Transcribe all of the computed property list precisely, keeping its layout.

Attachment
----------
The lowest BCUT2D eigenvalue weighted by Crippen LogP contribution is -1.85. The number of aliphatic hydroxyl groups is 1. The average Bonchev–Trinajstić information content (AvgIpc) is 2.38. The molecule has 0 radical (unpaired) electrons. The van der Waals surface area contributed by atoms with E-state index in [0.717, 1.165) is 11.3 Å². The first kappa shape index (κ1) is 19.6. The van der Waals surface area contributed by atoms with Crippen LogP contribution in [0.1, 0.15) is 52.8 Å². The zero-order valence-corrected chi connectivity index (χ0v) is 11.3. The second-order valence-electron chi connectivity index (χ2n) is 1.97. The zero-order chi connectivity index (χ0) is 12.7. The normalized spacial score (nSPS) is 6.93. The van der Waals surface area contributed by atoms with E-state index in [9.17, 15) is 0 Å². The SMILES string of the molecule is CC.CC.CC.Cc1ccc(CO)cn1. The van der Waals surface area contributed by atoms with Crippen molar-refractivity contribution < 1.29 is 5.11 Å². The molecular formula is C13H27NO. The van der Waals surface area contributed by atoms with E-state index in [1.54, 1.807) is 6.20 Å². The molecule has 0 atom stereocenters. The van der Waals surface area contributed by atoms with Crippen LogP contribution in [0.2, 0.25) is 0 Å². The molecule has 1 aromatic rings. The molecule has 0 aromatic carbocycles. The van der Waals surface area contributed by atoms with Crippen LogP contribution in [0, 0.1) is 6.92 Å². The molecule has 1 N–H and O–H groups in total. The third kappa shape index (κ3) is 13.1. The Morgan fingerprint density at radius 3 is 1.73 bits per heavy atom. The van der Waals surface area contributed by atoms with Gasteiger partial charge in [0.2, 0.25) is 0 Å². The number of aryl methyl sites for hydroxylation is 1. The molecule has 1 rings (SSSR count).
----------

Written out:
The lowest BCUT2D eigenvalue weighted by Crippen LogP contribution is -1.85. The number of aliphatic hydroxyl groups is 1. The average Bonchev–Trinajstić information content (AvgIpc) is 2.38. The molecule has 0 radical (unpaired) electrons. The van der Waals surface area contributed by atoms with E-state index in [0.717, 1.165) is 11.3 Å². The first kappa shape index (κ1) is 19.6. The van der Waals surface area contributed by atoms with Crippen LogP contribution in [0.1, 0.15) is 52.8 Å². The zero-order valence-corrected chi connectivity index (χ0v) is 11.3. The second-order valence-electron chi connectivity index (χ2n) is 1.97. The zero-order chi connectivity index (χ0) is 12.7. The normalized spacial score (nSPS) is 6.93. The van der Waals surface area contributed by atoms with E-state index in [9.17, 15) is 0 Å². The SMILES string of the molecule is CC.CC.CC.Cc1ccc(CO)cn1. The van der Waals surface area contributed by atoms with Crippen molar-refractivity contribution < 1.29 is 5.11 Å². The molecular formula is C13H27NO. The van der Waals surface area contributed by atoms with E-state index in [1.54, 1.807) is 6.20 Å². The molecule has 0 atom stereocenters. The van der Waals surface area contributed by atoms with Crippen LogP contribution in [0.2, 0.25) is 0 Å². The molecule has 1 aromatic rings. The molecule has 0 aromatic carbocycles. The van der Waals surface area contributed by atoms with Crippen LogP contribution in [0, 0.1) is 6.92 Å². The molecule has 1 N–H and O–H groups in total. The third kappa shape index (κ3) is 13.1. The Morgan fingerprint density at radius 3 is 1.73 bits per heavy atom. The van der Waals surface area contributed by atoms with Gasteiger partial charge in [0.2, 0.25) is 0 Å². The number of aryl methyl sites for hydroxylation is 1. The molecule has 1 rings (SSSR count).